"I had no second thoughts that day about retiring. I wasn't scared of retiring from the game of hockey and the practices and everything that goes with hockey. What I knew was that I was completely done with preparing for a season, three or four hours a day of getting ready to be physically ready to go in September. I knew I wasn't mentally ready to do that any more, and that's why I never had any second thoughts.

"Th e last thing my dad said to me when we got to the rink -- I think his exact words were, 'You know, I'd really like to watch you play one more year.' And I was, whoa, that was the most pressure I felt. You know, because he was a fan like everyone else and he was a big fan of mine. He didn't want me to retire, and I think it hurt him more than anyone else. But I was ready. I got nine goals that year. Th at was it, nine goals. That's what I got the last

"On the drive home, my dad was pretty down about it, so he didn't press it again. But I knew it was time and, like I said, I had no regrets. I remember sitting on the bench with 30 seconds left in regulation and (coach) John Muckler called a time out. I'm thinking, I've got 30 seconds to go ... But that day just brought it full circle for me."

As much as Gretzky had hoped to score the magical winning goal, to play the role of hero one last time, on this day it didn't happen. "It was time."

But before it was time, Gretzky established himself, of course, as arguably the greatest of all time. He helped win four Stanley Cup championships in Edmonton and three Canada Cup tournaments for Canada.

He won 10 NHL scoring titles, including seven straight times, and nine Hart Trophies as the NHL's most valuable player, including eight straight years. He held virtually every offensive record possible, at one point a whopping 61 league records overall.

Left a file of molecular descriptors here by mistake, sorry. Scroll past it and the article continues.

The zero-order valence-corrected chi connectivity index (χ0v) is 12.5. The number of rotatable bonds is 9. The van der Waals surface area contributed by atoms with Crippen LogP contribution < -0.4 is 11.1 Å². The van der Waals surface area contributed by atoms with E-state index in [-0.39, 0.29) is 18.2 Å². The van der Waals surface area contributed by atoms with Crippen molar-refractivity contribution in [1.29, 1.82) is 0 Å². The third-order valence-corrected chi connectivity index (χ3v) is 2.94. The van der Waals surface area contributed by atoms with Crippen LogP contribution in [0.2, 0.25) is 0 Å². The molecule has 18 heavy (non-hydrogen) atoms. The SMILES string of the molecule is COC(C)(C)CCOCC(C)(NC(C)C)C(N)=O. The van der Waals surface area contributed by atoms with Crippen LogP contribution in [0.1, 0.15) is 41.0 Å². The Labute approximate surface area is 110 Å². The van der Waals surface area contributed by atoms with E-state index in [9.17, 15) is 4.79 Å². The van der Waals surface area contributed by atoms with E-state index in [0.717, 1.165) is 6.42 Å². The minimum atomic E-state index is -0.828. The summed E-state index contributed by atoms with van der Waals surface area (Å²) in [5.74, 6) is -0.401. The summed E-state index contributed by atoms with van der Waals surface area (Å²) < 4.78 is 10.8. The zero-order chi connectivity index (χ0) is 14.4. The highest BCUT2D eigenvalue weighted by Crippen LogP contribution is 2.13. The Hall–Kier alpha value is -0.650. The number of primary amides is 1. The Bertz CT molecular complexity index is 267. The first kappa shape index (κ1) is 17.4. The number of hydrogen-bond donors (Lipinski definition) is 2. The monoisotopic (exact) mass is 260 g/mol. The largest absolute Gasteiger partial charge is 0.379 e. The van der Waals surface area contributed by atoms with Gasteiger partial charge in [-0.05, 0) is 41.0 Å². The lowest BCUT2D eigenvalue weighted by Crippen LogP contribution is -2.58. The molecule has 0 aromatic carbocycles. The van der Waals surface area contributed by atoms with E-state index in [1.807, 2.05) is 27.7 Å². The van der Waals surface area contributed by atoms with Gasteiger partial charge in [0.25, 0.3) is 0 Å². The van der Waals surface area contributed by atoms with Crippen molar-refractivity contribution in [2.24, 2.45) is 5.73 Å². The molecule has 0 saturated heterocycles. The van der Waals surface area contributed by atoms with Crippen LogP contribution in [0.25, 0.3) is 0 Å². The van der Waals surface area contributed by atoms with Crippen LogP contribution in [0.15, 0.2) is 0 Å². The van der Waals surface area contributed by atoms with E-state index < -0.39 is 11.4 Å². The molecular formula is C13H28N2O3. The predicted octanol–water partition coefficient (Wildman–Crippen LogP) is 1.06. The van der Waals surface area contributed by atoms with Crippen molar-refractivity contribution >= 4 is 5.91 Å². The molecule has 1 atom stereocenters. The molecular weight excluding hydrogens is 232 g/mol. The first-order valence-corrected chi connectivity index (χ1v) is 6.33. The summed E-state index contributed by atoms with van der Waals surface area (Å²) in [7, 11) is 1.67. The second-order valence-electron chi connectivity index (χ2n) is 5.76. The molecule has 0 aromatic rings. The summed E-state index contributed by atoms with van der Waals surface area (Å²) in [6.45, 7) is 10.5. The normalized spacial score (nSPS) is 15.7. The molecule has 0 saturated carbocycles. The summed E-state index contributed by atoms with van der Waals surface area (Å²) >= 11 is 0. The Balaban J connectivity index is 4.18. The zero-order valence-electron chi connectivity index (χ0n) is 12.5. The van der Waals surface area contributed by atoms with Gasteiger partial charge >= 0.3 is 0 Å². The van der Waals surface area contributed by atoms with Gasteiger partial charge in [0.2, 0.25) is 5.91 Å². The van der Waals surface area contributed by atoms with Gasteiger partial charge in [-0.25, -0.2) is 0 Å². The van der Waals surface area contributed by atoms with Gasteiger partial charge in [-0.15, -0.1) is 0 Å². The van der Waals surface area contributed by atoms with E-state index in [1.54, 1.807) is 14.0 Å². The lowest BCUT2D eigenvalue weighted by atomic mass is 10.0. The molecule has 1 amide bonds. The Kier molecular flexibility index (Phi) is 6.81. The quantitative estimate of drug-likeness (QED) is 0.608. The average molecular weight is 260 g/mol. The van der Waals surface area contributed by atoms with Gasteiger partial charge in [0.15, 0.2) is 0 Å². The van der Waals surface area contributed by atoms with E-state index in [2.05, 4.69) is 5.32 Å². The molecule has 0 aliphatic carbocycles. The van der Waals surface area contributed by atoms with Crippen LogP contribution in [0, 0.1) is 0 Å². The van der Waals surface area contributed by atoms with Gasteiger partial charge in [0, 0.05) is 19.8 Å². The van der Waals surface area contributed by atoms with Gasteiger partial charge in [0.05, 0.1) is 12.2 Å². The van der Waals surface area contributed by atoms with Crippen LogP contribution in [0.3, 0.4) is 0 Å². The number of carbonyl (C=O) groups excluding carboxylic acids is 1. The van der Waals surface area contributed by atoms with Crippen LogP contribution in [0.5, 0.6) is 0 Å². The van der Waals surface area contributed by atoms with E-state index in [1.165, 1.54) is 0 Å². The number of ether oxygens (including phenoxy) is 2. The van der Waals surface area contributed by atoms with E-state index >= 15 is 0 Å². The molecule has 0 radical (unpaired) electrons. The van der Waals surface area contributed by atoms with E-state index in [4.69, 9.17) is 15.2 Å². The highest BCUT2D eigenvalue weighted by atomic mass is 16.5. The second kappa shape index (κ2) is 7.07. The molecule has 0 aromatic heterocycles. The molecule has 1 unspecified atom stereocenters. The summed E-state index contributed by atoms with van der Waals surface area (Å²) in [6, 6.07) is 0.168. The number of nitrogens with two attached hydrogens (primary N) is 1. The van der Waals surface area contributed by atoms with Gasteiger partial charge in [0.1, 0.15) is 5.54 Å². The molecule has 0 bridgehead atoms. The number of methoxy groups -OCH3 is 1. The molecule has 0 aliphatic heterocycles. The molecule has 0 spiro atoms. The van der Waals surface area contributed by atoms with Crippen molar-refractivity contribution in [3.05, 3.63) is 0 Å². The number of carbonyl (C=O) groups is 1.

He finished his career with a remarkable 2,857 regularseason points, 1,963 assists, and 894 goals. Gretzky finished with more assists than the second leading scorer alltime. His idol, Gordie Howe, had total points (1,850). And to think Gretzky was told he was too small, too slight to make it big!

So many great moments, but one day in a very special way stood out above the rest -- April 18, 1999. On that day, NHL commissioner Gary Bettman also announced Gretzky's famous number 99 had been retired league-wide, the first such honour ever bestowed upon a player.

One of the most famous pictures in hockey is of Gretzky skating around the ice at Madison Square Garden after the final game had ended, waving to a tearful but appreciative crowd that included many former teammates and stars of the game, such as Mark Messier, Paul Coffey, and Mario Lemieux, and, of course, his mom and dad.

"My dad uses that picture for more charity events than any other picture. They get $500 to $800 at tournaments and stuff for that picture autographed, so I gave him another 100 signed ones the other day and he was crying." It was, after all, Wayne Gretzky's greatest day in hockey.